Federated Settles Mutual Fund Timing Investigation
Attorney General Spitzer today announced an agreement with Federated Investors, Inc. to resolve an investigation of improper trading of mutual funds.
The settlement with the Pittsburgh-based company was reached in conjunction with the Securities and Exchange Commission and announced simultaneously today.
"Federated worked with regulators to address problems with improper trading," Spitzer said.
"With this agreement, virtually the entire mutual fund industry has now sworn off improper trading practices and agreed to compensate investors who were harmed."
Federated is the 14th firm to settle improper mutual fund trading charges since the Attorney General announced a landmark case against Canary Capital Partners in September 2003. To date, the investigations emanating from the Canary case have returned approximately $3.3 billion to investors. In addition, nine mutual fund executives have pleaded guilty to fraud and related charges.
Under the latest agreement, Federated will pay a total of $35 million in restitution to injured investors and $45 million in civil penalties, and will reduce its management fees by an estimated $20 million over the next five years. The $35 million payment includes $8 million already paid by Federated as restitution to certain Federated funds. Federated has further agreed to substantial reforms including the hiring of a full-time senior officer to help ensure that advisory fees charged for managing the funds are negotiated at arms length and are reasonable.
The investigation of the company centered around mutual fund timing, which involves the frequent buying and selling of mutual funds. Such trading can harm long term mutual fund shareholders by diluting the value of their shares.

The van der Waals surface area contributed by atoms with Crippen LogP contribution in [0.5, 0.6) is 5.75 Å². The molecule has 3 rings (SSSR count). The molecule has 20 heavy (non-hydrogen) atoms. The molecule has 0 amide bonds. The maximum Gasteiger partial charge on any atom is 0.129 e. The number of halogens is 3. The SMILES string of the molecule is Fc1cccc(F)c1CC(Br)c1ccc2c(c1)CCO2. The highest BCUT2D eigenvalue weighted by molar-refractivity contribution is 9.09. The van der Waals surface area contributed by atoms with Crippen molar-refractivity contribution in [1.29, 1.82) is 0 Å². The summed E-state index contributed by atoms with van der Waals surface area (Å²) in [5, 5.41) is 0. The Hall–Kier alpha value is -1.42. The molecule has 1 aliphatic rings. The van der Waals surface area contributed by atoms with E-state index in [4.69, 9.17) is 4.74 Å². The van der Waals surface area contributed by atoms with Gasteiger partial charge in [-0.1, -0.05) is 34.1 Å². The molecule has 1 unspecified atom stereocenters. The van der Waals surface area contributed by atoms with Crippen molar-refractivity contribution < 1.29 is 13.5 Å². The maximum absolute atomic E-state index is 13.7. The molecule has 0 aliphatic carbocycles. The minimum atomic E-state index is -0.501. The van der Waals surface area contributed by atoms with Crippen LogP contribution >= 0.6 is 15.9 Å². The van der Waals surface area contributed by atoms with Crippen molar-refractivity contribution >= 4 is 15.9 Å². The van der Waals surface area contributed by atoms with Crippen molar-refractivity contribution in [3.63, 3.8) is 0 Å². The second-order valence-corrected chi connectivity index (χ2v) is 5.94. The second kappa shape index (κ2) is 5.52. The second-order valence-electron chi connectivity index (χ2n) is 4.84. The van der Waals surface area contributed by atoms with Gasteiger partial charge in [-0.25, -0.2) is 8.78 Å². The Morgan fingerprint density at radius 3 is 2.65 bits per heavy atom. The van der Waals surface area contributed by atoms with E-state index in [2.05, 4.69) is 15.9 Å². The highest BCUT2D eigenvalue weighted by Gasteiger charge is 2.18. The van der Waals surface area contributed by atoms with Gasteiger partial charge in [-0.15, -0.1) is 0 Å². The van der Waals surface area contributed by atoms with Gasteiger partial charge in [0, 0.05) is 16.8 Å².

In breach of its fiduciary obligations, Federated entered into secret "market timing" arrangements with three professional trading organizations knowing that these arrangements would negatively impact the investment returns of ordinary mutual fund shareholders. Federated also tolerated a substantial amount of harmful transactions by market timers with which it had no express arrangement. Federated had an incentive to allow these frequent trading activities because it earned substantial investment advisory fees on the fund timers assets.
In one secret deal, Federated permitted Canary to conduct frequent trading of six different Federated domestic equity funds. Canary ultimately conducted more than $1.6 billion in timing transactions in Federated funds. In exchange for the right to make these timed trades, Canary made a so-called "sticky money" investment of $10 million in a Federated-advised fund on which Federated earned additional fees.
The investigation further revealed that another hedge fund illegally placed orders directly with Federated after the 4:00 p.m. EST close of the financial markets, and yet still received that days price. By law, mutual fund orders must be received before the close of the market to receive that days price.
The investigation was handled by Assistant Attorney General Charles Caliendo with assistance provided by Economist Hampton Finer of the AGs Public Advocacy Division.